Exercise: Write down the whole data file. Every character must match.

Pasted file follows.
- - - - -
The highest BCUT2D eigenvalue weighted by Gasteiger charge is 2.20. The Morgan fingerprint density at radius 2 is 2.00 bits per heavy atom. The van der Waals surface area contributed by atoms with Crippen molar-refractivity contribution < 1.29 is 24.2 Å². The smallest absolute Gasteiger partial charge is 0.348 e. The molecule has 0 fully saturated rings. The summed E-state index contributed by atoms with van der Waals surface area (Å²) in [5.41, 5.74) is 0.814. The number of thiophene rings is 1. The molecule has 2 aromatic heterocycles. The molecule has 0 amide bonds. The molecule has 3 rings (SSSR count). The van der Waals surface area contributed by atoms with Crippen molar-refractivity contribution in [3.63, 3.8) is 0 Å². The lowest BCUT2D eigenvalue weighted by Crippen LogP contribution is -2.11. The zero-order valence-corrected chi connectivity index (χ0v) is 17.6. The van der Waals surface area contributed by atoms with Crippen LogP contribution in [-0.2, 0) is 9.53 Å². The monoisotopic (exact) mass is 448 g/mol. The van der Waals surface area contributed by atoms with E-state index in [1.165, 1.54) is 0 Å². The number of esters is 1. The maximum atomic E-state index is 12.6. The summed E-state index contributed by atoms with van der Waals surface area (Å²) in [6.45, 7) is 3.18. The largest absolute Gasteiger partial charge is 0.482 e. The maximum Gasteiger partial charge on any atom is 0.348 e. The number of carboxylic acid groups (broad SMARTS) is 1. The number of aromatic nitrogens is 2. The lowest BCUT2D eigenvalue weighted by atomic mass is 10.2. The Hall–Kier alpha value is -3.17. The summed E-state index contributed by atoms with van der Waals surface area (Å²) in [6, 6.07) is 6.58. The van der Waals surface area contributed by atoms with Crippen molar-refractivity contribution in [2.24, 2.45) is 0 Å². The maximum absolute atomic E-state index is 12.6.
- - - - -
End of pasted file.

The highest BCUT2D eigenvalue weighted by Gasteiger charge is 2.20. The Morgan fingerprint density at radius 2 is 2.00 bits per heavy atom. The van der Waals surface area contributed by atoms with Crippen molar-refractivity contribution < 1.29 is 24.2 Å². The smallest absolute Gasteiger partial charge is 0.348 e. The molecule has 0 fully saturated rings. The summed E-state index contributed by atoms with van der Waals surface area (Å²) in [5.41, 5.74) is 0.814. The number of thiophene rings is 1. The molecule has 2 aromatic heterocycles. The molecule has 0 amide bonds. The molecule has 3 rings (SSSR count). The van der Waals surface area contributed by atoms with Crippen molar-refractivity contribution in [3.63, 3.8) is 0 Å². The lowest BCUT2D eigenvalue weighted by Crippen LogP contribution is -2.11. The zero-order valence-corrected chi connectivity index (χ0v) is 17.6. The van der Waals surface area contributed by atoms with Crippen LogP contribution in [-0.2, 0) is 9.53 Å². The monoisotopic (exact) mass is 448 g/mol. The van der Waals surface area contributed by atoms with E-state index in [1.165, 1.54) is 0 Å². The number of esters is 1. The maximum atomic E-state index is 12.6. The summed E-state index contributed by atoms with van der Waals surface area (Å²) in [6.45, 7) is 3.18. The largest absolute Gasteiger partial charge is 0.482 e. The maximum Gasteiger partial charge on any atom is 0.348 e. The number of carboxylic acid groups (broad SMARTS) is 1. The number of aromatic nitrogens is 2. The lowest BCUT2D eigenvalue weighted by atomic mass is 10.2. The Hall–Kier alpha value is -3.17. The summed E-state index contributed by atoms with van der Waals surface area (Å²) in [6, 6.07) is 6.58. The van der Waals surface area contributed by atoms with Crippen molar-refractivity contribution in [2.24, 2.45) is 0 Å². The maximum absolute atomic E-state index is 12.6.